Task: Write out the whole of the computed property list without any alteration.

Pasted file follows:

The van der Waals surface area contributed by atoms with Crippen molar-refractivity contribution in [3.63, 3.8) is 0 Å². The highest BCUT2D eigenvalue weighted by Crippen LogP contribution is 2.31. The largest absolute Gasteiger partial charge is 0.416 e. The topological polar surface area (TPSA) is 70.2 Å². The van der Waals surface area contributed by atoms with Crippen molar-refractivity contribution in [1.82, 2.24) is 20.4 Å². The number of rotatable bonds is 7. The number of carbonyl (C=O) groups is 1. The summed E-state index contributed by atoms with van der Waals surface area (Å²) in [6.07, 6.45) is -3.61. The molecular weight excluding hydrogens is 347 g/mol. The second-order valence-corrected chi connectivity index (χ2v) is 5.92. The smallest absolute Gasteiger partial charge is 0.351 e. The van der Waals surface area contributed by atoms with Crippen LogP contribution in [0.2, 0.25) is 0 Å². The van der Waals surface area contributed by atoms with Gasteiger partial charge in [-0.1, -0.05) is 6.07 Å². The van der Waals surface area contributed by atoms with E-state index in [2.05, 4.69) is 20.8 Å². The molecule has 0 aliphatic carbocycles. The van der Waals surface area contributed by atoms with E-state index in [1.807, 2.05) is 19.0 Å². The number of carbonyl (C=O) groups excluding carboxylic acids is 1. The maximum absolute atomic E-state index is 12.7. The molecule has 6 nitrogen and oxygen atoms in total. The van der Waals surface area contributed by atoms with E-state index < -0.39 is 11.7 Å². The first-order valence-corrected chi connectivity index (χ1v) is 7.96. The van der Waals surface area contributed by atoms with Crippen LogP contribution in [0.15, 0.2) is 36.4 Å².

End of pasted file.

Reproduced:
The van der Waals surface area contributed by atoms with Crippen molar-refractivity contribution in [3.63, 3.8) is 0 Å². The highest BCUT2D eigenvalue weighted by Crippen LogP contribution is 2.31. The largest absolute Gasteiger partial charge is 0.416 e. The topological polar surface area (TPSA) is 70.2 Å². The van der Waals surface area contributed by atoms with Crippen molar-refractivity contribution in [1.82, 2.24) is 20.4 Å². The number of rotatable bonds is 7. The number of carbonyl (C=O) groups is 1. The summed E-state index contributed by atoms with van der Waals surface area (Å²) in [6.07, 6.45) is -3.61. The molecular weight excluding hydrogens is 347 g/mol. The second-order valence-corrected chi connectivity index (χ2v) is 5.92. The smallest absolute Gasteiger partial charge is 0.351 e. The van der Waals surface area contributed by atoms with Crippen LogP contribution in [0.2, 0.25) is 0 Å². The van der Waals surface area contributed by atoms with Gasteiger partial charge in [-0.1, -0.05) is 6.07 Å². The van der Waals surface area contributed by atoms with E-state index in [2.05, 4.69) is 20.8 Å². The molecule has 0 aliphatic carbocycles. The van der Waals surface area contributed by atoms with E-state index in [1.807, 2.05) is 19.0 Å². The number of carbonyl (C=O) groups excluding carboxylic acids is 1. The maximum absolute atomic E-state index is 12.7. The molecule has 6 nitrogen and oxygen atoms in total. The van der Waals surface area contributed by atoms with E-state index < -0.39 is 11.7 Å². The first-order valence-corrected chi connectivity index (χ1v) is 7.96. The van der Waals surface area contributed by atoms with Crippen LogP contribution in [0.15, 0.2) is 36.4 Å².